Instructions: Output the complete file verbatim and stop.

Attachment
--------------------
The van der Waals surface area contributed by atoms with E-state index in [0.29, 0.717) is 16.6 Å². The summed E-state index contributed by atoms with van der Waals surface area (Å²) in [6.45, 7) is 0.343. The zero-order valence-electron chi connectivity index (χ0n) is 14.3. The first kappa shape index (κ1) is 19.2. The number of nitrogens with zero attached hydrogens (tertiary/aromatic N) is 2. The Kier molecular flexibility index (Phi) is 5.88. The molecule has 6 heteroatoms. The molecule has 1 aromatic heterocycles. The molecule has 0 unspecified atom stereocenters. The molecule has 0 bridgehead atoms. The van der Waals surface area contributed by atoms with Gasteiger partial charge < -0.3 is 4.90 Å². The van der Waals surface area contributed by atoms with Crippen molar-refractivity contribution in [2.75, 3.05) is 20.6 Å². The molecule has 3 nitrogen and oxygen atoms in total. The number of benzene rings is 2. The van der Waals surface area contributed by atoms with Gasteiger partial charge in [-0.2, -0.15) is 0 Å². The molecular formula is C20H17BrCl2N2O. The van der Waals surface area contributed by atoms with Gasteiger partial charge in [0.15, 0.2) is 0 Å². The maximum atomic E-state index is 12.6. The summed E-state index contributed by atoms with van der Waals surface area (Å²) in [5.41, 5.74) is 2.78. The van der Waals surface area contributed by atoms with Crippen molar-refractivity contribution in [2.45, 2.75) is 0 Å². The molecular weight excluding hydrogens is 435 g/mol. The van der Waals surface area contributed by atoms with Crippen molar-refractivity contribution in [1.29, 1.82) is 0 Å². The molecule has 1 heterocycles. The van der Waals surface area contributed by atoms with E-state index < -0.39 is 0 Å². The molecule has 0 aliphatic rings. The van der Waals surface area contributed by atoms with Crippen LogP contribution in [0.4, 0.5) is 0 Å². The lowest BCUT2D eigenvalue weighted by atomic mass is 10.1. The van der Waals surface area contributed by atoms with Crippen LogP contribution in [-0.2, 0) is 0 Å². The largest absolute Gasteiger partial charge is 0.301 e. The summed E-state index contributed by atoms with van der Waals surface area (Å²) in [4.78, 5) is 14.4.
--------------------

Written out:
The van der Waals surface area contributed by atoms with E-state index in [0.29, 0.717) is 16.6 Å². The summed E-state index contributed by atoms with van der Waals surface area (Å²) in [6.45, 7) is 0.343. The zero-order valence-electron chi connectivity index (χ0n) is 14.3. The first kappa shape index (κ1) is 19.2. The number of nitrogens with zero attached hydrogens (tertiary/aromatic N) is 2. The Kier molecular flexibility index (Phi) is 5.88. The molecule has 6 heteroatoms. The molecule has 1 aromatic heterocycles. The molecule has 0 unspecified atom stereocenters. The molecule has 0 bridgehead atoms. The van der Waals surface area contributed by atoms with Gasteiger partial charge < -0.3 is 4.90 Å². The van der Waals surface area contributed by atoms with Crippen molar-refractivity contribution in [2.75, 3.05) is 20.6 Å². The molecule has 3 nitrogen and oxygen atoms in total. The number of benzene rings is 2. The van der Waals surface area contributed by atoms with Gasteiger partial charge in [-0.2, -0.15) is 0 Å². The molecular formula is C20H17BrCl2N2O. The van der Waals surface area contributed by atoms with Gasteiger partial charge in [0.15, 0.2) is 0 Å². The maximum atomic E-state index is 12.6. The summed E-state index contributed by atoms with van der Waals surface area (Å²) in [5.41, 5.74) is 2.78. The van der Waals surface area contributed by atoms with Crippen molar-refractivity contribution in [2.45, 2.75) is 0 Å². The molecular weight excluding hydrogens is 435 g/mol. The van der Waals surface area contributed by atoms with Crippen molar-refractivity contribution in [1.29, 1.82) is 0 Å². The molecule has 1 heterocycles. The van der Waals surface area contributed by atoms with E-state index < -0.39 is 0 Å². The molecule has 0 aliphatic rings. The van der Waals surface area contributed by atoms with Crippen LogP contribution in [0.4, 0.5) is 0 Å². The lowest BCUT2D eigenvalue weighted by atomic mass is 10.1. The van der Waals surface area contributed by atoms with Crippen LogP contribution in [-0.2, 0) is 0 Å². The largest absolute Gasteiger partial charge is 0.301 e. The summed E-state index contributed by atoms with van der Waals surface area (Å²) in [4.78, 5) is 14.4.